Across rural Afghanistan, limited access to water is creating enormous challenges for remote communities, impacting their ability to stay healthy, make an income, grow food and keep clean. 

Decades of conflict and instability has left many rural communities in Afghanistan with minimal water pumping, storage and distribution infrastructure. Additionally, in recent years, climate change-induced droughts has forced many families to travel further and further in the search of water. Despite these long journeys, sometimes only dirty water is still the only water that is accessible, leaving families at risk of diseases. Currently, 8 in 10 Afghans consume dirty water each day. 

With women and girls typically responsible for the home and the family, it typically falls upon them to fetch water for their households' needs. These arduous trips that women and girls across Afghanistan take are often extremely dangerous, with many travelling through mountain passes in extreme weather conditions to fill buckets of water. In extreme heat, these trips can lead to sunstroke. In extreme cold, hypothermia. 

These long and frequent trips also rob women and girls of valuable time to learn, pursue livelihoods, and rest - placing even more limits on the ability of Afghan girls to reach their potential and enjoy fulfilled lives, further solidifying gender inequality in Afghanistan. 

UNICEF estimates that women and girls across the world spend 200 million hours every day collecting water. That is 200 million hours of learning, 200 million hours of earning an income, and 200 million hours of opportunity lost. 

Sara's story

In Samangan province, an area acutely affected by repeated droughts, access to clean drinking water is a significant challenge, especially for marginalised, rural communities. Sara*, a mother with five young children, reflected on the challenges that she and her neighbours experienced with collecting water:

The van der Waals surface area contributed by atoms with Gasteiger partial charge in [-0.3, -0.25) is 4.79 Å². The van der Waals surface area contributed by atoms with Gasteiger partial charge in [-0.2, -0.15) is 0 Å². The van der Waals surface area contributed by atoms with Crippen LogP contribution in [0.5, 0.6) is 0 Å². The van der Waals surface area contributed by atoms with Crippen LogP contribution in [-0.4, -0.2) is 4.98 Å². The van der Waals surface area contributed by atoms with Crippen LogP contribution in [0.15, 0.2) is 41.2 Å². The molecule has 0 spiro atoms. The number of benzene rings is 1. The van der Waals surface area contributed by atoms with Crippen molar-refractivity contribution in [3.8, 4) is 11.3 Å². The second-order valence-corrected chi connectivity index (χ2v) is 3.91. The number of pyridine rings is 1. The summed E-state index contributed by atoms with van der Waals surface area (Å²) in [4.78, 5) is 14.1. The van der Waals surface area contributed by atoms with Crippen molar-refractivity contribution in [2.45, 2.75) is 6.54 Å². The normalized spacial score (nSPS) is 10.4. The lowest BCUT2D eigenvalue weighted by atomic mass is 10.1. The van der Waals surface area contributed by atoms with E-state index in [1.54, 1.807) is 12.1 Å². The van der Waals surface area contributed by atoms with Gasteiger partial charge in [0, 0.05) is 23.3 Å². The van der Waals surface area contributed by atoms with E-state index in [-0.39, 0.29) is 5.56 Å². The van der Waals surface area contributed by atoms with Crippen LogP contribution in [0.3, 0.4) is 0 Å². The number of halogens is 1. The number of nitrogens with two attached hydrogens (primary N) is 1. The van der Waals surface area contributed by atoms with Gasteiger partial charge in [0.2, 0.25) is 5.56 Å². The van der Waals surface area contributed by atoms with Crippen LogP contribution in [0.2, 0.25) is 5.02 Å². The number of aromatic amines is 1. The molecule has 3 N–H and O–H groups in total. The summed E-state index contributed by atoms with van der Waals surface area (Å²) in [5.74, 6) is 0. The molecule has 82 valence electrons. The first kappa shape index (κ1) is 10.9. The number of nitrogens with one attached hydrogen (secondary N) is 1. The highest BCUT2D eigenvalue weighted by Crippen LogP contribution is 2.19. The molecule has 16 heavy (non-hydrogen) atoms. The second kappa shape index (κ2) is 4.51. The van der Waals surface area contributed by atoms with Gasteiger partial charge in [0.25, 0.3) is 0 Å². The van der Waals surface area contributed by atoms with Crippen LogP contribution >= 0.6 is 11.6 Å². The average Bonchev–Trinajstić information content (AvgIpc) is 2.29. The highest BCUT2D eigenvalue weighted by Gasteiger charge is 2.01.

"In the village, our women and children had to fetch drinking water from a faraway distance, affecting the sanitation and hygiene of all our households. The use of dirty water exposed our children to various diseases... There was a big lack of drinking water and no proper hygiene facilities in our house.”

Recognising the immediate need of Sara's community to access clean water, as well as the benefits it would bring to the lives of women and girls in the local area, Afghanaid implemented a new water, sanitation and hygiene project in her area. In total, 53 stand taps were built, with one tap supplying two households. A well and reservoir were constructed to supply groundwater to the taps, with the local Community Development Committee receiving a tools package and training to ensure the village itself can maintain and repair the new water system.

The well, reservoir and taps have now addressed our safety issues, giving us clean water and resolving the health concerns we had with drinking dirty water. We are thankful to Afghanaid and the project team.

Before, it was tough for our children and us women to bring water from far away. Now, with wells and water storage, we have safe water and more time. This helps keep our children healthy and provides water for our animals. The new well has also made it easier for everyone in the village to stay clean and healthy.

Young girls in the village using a new water tap

Through the collaborative efforts of Afghanaid and the local community, this project not only provided access to clean drinking water, but also enabled villagers like Sara to take ownership of their health and wellbeing, and gain back valuable time. Now no longer having to make long daily trips to retrieve water, Sara and other mothers in her village are able to better care for their children, have more time for income-earning ventures, and enjoy the flexibility and relaxation that more time gives them. The community's young girls can focus on being children, rather than having to step up and help with household tasks.

By addressing the gendered impacts at play in water collection and promoting community stewardship in sustaining project efforts, Sara, her children, and her community can now look forward to a healthier future, full of new possibilities.

Clean water at their fingertips

By supporting Afghanaid this International Women's Day, you can be part of the ripples of change created when women and girls have access to clean water, leaving a liquid legacy of potential and opportunity: 

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*Please note, we have changed her name to protect her privacy